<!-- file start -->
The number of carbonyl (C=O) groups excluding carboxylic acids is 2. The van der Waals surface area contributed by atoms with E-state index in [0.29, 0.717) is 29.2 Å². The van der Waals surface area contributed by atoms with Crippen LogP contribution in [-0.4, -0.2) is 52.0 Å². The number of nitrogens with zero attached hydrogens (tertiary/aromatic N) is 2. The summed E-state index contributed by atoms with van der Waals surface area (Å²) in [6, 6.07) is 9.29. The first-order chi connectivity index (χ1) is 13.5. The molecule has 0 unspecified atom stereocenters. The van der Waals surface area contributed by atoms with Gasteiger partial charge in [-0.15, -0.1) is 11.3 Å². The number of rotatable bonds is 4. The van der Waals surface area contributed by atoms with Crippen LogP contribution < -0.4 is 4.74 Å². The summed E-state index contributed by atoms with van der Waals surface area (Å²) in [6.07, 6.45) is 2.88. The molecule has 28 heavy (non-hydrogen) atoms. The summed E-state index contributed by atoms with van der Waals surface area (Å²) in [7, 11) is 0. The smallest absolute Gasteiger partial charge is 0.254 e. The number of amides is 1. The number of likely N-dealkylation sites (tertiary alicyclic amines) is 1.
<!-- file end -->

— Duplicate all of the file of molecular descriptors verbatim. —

The number of carbonyl (C=O) groups excluding carboxylic acids is 2. The van der Waals surface area contributed by atoms with E-state index in [0.29, 0.717) is 29.2 Å². The van der Waals surface area contributed by atoms with Crippen LogP contribution in [-0.4, -0.2) is 52.0 Å². The number of nitrogens with zero attached hydrogens (tertiary/aromatic N) is 2. The summed E-state index contributed by atoms with van der Waals surface area (Å²) in [6, 6.07) is 9.29. The first-order chi connectivity index (χ1) is 13.5. The molecule has 0 unspecified atom stereocenters. The van der Waals surface area contributed by atoms with Gasteiger partial charge in [-0.15, -0.1) is 11.3 Å². The number of rotatable bonds is 4. The van der Waals surface area contributed by atoms with Crippen LogP contribution < -0.4 is 4.74 Å². The summed E-state index contributed by atoms with van der Waals surface area (Å²) in [6.07, 6.45) is 2.88. The molecule has 28 heavy (non-hydrogen) atoms. The summed E-state index contributed by atoms with van der Waals surface area (Å²) in [7, 11) is 0. The smallest absolute Gasteiger partial charge is 0.254 e. The number of amides is 1. The number of likely N-dealkylation sites (tertiary alicyclic amines) is 1.